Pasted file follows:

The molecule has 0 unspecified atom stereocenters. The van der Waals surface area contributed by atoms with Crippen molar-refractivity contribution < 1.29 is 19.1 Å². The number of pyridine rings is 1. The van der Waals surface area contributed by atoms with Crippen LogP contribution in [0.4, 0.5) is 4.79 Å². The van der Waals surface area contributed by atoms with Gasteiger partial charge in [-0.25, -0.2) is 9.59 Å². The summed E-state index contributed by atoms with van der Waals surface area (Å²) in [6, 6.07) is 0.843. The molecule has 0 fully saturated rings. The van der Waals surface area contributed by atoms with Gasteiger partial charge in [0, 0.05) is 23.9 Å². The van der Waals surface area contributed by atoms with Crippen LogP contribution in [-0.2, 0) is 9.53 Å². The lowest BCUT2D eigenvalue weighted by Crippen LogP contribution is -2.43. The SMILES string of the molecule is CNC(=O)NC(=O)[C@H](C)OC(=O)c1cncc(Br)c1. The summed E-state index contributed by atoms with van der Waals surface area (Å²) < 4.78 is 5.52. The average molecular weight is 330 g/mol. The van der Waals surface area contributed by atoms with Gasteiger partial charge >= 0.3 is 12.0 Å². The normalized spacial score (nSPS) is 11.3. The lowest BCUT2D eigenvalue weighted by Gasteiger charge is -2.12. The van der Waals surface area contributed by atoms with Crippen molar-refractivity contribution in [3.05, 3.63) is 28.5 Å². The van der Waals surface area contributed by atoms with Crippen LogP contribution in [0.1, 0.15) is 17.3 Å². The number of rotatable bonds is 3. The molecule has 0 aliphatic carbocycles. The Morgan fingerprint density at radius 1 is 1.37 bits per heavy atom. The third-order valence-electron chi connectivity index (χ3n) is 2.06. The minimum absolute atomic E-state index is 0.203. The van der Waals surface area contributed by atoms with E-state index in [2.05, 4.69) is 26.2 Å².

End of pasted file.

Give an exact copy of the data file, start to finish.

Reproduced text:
The molecule has 0 unspecified atom stereocenters. The van der Waals surface area contributed by atoms with Crippen molar-refractivity contribution < 1.29 is 19.1 Å². The number of pyridine rings is 1. The van der Waals surface area contributed by atoms with Crippen LogP contribution in [0.4, 0.5) is 4.79 Å². The van der Waals surface area contributed by atoms with Gasteiger partial charge in [-0.25, -0.2) is 9.59 Å². The summed E-state index contributed by atoms with van der Waals surface area (Å²) in [6, 6.07) is 0.843. The molecule has 0 fully saturated rings. The van der Waals surface area contributed by atoms with Gasteiger partial charge in [0, 0.05) is 23.9 Å². The van der Waals surface area contributed by atoms with Crippen LogP contribution in [-0.2, 0) is 9.53 Å². The lowest BCUT2D eigenvalue weighted by Crippen LogP contribution is -2.43. The SMILES string of the molecule is CNC(=O)NC(=O)[C@H](C)OC(=O)c1cncc(Br)c1. The summed E-state index contributed by atoms with van der Waals surface area (Å²) < 4.78 is 5.52. The average molecular weight is 330 g/mol. The van der Waals surface area contributed by atoms with Gasteiger partial charge >= 0.3 is 12.0 Å². The normalized spacial score (nSPS) is 11.3. The lowest BCUT2D eigenvalue weighted by Gasteiger charge is -2.12. The van der Waals surface area contributed by atoms with Crippen molar-refractivity contribution in [3.05, 3.63) is 28.5 Å². The van der Waals surface area contributed by atoms with Crippen LogP contribution in [0.1, 0.15) is 17.3 Å². The number of rotatable bonds is 3. The molecule has 0 aliphatic carbocycles. The Morgan fingerprint density at radius 1 is 1.37 bits per heavy atom. The third-order valence-electron chi connectivity index (χ3n) is 2.06. The minimum absolute atomic E-state index is 0.203. The van der Waals surface area contributed by atoms with E-state index in [2.05, 4.69) is 26.2 Å².